You know that their industry’s employee recognition cycle is unique because they recognize their upcoming sales people within the first 30 days, not the first year like other industries.

You also discovered that this company merged with another company recently, which tells you that they will want to align branding, they want to keep and recognize their top talent, and they want to improve employee morale.

Finally, you found in your research that this company likes to represent themselves as a “rock” in the industry – reliable and stable. They value problem-solving, sales, customer service, and intelligence.

Do you see how researching before can lead to additional questions, digging deeper into the company news, culture, and current situation? Now you are armed with knowledge and information.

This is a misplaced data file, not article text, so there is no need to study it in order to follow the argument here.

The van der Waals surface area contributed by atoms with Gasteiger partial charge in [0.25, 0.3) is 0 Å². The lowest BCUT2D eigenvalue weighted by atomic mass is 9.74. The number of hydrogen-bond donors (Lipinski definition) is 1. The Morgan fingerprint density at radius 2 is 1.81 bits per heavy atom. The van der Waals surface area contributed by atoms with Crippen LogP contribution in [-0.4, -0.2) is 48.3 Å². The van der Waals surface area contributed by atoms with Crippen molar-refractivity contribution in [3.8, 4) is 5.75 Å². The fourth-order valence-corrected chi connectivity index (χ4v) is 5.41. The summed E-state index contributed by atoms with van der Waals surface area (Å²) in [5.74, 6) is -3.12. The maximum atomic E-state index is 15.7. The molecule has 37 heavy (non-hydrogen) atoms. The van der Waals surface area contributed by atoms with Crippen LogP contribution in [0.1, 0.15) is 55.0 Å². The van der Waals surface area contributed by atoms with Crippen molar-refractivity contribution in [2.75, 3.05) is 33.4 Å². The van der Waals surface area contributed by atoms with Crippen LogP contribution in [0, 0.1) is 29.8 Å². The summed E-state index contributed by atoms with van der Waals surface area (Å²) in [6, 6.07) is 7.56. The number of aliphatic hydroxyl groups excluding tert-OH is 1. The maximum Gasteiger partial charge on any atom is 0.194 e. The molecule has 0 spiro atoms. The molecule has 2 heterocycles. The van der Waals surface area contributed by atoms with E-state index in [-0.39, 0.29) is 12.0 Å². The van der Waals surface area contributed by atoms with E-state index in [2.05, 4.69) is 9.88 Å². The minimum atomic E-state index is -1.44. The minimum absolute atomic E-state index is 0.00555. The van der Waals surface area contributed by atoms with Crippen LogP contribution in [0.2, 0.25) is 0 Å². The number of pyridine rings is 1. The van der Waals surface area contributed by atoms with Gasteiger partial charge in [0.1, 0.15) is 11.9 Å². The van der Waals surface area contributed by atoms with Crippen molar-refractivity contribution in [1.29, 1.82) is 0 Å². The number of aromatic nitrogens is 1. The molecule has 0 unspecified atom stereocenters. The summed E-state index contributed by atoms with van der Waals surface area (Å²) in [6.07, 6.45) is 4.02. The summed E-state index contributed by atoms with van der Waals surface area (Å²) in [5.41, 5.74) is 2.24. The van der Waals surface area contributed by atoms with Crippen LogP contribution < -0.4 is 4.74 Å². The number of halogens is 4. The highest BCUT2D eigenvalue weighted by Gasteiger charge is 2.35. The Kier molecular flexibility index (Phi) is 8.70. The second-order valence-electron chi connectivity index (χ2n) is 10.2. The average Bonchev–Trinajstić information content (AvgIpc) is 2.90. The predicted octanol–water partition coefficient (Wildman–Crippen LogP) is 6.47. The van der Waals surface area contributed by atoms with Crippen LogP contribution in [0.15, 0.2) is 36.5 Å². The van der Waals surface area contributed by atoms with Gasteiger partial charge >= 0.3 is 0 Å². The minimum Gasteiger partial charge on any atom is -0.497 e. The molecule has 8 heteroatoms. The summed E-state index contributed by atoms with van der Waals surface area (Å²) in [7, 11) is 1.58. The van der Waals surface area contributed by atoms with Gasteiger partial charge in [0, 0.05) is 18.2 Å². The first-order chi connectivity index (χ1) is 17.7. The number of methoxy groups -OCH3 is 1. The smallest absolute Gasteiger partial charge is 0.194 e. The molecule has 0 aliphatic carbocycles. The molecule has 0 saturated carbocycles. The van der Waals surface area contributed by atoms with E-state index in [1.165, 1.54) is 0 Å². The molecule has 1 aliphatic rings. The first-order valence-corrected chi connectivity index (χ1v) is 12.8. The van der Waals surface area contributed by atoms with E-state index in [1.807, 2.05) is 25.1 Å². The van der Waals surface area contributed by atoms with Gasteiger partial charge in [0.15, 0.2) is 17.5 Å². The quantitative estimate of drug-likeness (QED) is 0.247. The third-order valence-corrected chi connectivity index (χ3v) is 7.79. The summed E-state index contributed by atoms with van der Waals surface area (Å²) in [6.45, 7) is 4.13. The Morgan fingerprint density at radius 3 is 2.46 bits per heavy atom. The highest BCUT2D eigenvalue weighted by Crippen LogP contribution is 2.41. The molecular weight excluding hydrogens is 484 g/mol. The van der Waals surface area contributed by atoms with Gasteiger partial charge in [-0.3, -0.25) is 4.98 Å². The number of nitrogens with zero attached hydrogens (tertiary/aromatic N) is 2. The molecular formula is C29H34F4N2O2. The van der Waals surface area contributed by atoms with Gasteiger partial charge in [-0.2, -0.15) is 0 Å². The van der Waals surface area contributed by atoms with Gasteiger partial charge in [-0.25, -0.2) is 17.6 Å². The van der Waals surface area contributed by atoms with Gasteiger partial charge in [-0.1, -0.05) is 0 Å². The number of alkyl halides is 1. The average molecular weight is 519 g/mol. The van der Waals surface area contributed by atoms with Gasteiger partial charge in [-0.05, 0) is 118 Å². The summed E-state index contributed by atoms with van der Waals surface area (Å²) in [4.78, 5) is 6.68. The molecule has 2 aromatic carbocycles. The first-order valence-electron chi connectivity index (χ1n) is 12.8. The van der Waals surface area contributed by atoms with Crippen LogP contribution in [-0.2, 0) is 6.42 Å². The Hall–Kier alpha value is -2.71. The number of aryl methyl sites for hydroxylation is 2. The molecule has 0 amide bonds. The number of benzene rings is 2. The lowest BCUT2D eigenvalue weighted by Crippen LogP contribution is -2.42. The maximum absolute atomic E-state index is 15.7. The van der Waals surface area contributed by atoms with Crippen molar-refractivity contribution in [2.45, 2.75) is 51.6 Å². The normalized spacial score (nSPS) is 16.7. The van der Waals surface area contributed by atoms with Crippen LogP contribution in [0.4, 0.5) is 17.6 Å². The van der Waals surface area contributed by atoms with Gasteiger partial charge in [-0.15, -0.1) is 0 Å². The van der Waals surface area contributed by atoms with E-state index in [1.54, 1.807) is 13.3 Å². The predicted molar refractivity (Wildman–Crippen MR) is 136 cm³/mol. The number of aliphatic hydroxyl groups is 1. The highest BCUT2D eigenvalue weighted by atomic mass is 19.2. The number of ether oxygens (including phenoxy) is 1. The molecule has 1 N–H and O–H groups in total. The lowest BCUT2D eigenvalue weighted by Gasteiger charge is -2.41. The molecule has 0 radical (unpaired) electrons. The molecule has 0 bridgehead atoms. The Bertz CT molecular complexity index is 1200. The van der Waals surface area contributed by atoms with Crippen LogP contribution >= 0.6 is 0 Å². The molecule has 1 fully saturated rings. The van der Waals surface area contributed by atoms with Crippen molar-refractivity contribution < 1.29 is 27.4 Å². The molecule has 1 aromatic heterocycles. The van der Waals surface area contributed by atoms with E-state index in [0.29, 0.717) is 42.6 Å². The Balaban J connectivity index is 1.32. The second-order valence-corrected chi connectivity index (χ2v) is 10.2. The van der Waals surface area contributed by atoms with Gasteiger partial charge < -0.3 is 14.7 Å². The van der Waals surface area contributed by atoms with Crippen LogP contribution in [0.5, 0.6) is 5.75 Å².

You can go in asking informed questions…

  • Ask about previous recognition programs.
  • Ask about how they are handling the merger transition.
  • Ask about the usual, such as budget, timeline, and so on.
  • Ask about the theme for the program.
  • Ask about the company culture.
  • Ask about who will be involved in this program and its decisions.
  • Ask why they want a recognition program now.
  • Ask what goals they have.


Yes, goals allow you to track success and that’s what is required for a more consultative-approach. For a deeper understanding about program and company goals, read this blog.

Not sure what questions to ask your client to get started? We have created a list for you.

You need to ask these questions, learn more, and then discuss goals, needs, and solutions.